The New Museum asked me to interview an artist from their triennial, The Ungovernables, which is now on view at the museum. I picked Antonio Vega Macotela, a Mexican artist based in Amsterdam whose piece “Habemus Gasoline” (“We Got Gas”) is a rude goldberg mash up of flasks, bunch of hammers, hoses, like a mad scientist moon shines still. It points out how all of Mexico’s oil, thanks to NASDAQ, is exported to the US to be refined and then sold back to Mexico. Macotela’s point is to use some of Ghandi’s spinning wheel and urging the Mexican citizenry to refine their own gasoline. Another unbelievable piece of art that Macotela created is “Time Exchange”, documenting the years he spent with prisoners creating an economy of time. He would trade doing whatever job the inmate would want done — visiting relatives, shopping,  hanging out with friends, go dancing, visit a prostitute, watch a son’s first steps, getting drunk at the Baptism of a nephew, while the prisoner would be recording his pulse, drawing maps of the steps of some dance he did while listening to certain song, the crackling, the history of every scar on his body — for tasks that the inmate would be doing at the same time, making a mark for every heartbeat. (Macotela just conveyed a greeting from somebody else to the prostitute.) I wish I could be in Mexico City on April 22 to see his work at the opening of the New Labor Gallery.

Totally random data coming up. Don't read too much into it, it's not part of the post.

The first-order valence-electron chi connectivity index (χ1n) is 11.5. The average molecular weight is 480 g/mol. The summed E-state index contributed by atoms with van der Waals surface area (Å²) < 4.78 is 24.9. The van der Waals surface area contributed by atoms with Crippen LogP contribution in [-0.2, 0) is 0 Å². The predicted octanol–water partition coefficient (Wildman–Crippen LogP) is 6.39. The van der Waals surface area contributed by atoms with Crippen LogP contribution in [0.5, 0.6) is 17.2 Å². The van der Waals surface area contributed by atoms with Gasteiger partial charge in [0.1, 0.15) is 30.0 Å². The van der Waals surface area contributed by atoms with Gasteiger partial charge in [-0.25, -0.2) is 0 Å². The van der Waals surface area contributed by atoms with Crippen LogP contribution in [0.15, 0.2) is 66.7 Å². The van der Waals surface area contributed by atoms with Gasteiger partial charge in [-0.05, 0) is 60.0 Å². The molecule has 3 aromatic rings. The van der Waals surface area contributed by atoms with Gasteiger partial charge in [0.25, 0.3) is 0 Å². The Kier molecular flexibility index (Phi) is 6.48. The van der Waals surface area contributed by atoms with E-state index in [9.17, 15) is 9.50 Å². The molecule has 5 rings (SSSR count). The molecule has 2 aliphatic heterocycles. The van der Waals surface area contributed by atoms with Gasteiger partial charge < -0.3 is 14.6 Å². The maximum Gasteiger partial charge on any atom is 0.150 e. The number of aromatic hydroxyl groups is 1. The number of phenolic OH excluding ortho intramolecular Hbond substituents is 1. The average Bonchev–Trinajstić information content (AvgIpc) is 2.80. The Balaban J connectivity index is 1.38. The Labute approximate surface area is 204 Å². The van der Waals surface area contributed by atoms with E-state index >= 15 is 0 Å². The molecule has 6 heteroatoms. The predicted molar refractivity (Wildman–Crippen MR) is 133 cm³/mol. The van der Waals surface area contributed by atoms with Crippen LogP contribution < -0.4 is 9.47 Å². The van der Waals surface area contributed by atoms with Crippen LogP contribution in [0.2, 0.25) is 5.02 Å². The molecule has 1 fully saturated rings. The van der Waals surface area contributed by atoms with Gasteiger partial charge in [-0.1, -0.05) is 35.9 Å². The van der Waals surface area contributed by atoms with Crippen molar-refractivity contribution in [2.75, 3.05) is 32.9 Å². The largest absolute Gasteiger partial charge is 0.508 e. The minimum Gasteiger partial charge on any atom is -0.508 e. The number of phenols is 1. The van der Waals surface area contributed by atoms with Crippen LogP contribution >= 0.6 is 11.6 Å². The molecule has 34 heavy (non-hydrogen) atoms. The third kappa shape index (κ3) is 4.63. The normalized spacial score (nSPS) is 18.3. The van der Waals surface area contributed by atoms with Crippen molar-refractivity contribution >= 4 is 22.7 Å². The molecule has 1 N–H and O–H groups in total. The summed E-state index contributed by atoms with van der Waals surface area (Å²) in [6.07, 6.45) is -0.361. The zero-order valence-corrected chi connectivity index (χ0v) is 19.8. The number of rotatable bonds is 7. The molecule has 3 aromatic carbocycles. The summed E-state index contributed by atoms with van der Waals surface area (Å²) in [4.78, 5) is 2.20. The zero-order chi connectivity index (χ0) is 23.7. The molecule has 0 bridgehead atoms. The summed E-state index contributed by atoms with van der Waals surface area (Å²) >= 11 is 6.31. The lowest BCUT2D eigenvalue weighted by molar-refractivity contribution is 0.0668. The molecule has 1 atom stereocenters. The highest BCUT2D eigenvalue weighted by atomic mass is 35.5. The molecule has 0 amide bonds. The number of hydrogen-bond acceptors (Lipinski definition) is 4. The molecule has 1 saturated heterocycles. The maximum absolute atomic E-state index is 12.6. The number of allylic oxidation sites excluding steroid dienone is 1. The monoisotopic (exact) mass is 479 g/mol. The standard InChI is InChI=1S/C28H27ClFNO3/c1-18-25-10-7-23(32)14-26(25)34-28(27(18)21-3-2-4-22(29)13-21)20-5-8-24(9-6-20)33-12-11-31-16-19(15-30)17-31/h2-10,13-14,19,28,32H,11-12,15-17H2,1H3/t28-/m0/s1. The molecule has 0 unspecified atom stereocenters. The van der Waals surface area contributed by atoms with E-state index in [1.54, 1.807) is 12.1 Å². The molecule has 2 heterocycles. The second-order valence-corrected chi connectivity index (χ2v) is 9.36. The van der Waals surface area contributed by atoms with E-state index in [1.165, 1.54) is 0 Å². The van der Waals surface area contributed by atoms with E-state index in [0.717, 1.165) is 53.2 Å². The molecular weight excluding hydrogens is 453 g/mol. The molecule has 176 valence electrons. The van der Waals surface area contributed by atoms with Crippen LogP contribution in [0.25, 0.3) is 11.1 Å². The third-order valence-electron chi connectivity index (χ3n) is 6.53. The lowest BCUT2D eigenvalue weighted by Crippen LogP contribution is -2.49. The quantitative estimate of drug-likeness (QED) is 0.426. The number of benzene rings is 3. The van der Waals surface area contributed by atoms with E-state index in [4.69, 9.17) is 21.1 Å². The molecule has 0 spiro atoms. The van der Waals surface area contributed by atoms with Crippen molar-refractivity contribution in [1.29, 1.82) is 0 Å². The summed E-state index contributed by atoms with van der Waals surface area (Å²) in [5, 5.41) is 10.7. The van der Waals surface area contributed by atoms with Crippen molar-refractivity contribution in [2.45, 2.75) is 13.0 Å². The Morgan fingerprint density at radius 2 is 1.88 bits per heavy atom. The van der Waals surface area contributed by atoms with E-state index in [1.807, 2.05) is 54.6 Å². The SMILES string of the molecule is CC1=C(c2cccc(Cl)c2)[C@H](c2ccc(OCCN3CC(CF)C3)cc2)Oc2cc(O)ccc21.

The New Museum asked me to interview an artist from their triennial, The Ungovernables, which is now on view at the museum. I picked Antonio Vega Macotela, a Mexican artist based in Amsterdam whose piece “Habemus Gasoline” (“We Got Gas”) is a rude goldberg mash up of flasks, bunch of hammers, hoses, like a mad scientist moon shines still. It points out how all of Mexico’s oil, thanks to NASDAQ, is exported to the US to be refined and then sold back to Mexico. Macotela’s point is to use some of Ghandi’s spinning wheel and urging the Mexican citizenry to refine their own gasoline. Another unbelievable piece of art that Macotela created is “Time Exchange”, documenting the years he spent with prisoners creating an economy of time. He would trade doing whatever job the inmate would want done — visiting relatives, shopping,  hanging out with friends, go dancing, visit a prostitute, watch a son’s first steps, getting drunk at the Baptism of a nephew, while the prisoner would be recording his pulse, drawing maps of the steps of some dance he did while listening to certain song, the crackling, the history of every scar on his body — for tasks that the inmate would be doing at the same time, making a mark for every heartbeat. (Macotela just conveyed a greeting from somebody else to the prostitute.) I wish I could be in Mexico City on April 22 to see his work at the opening of the New Labor Gallery.

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  1. bobholman posted this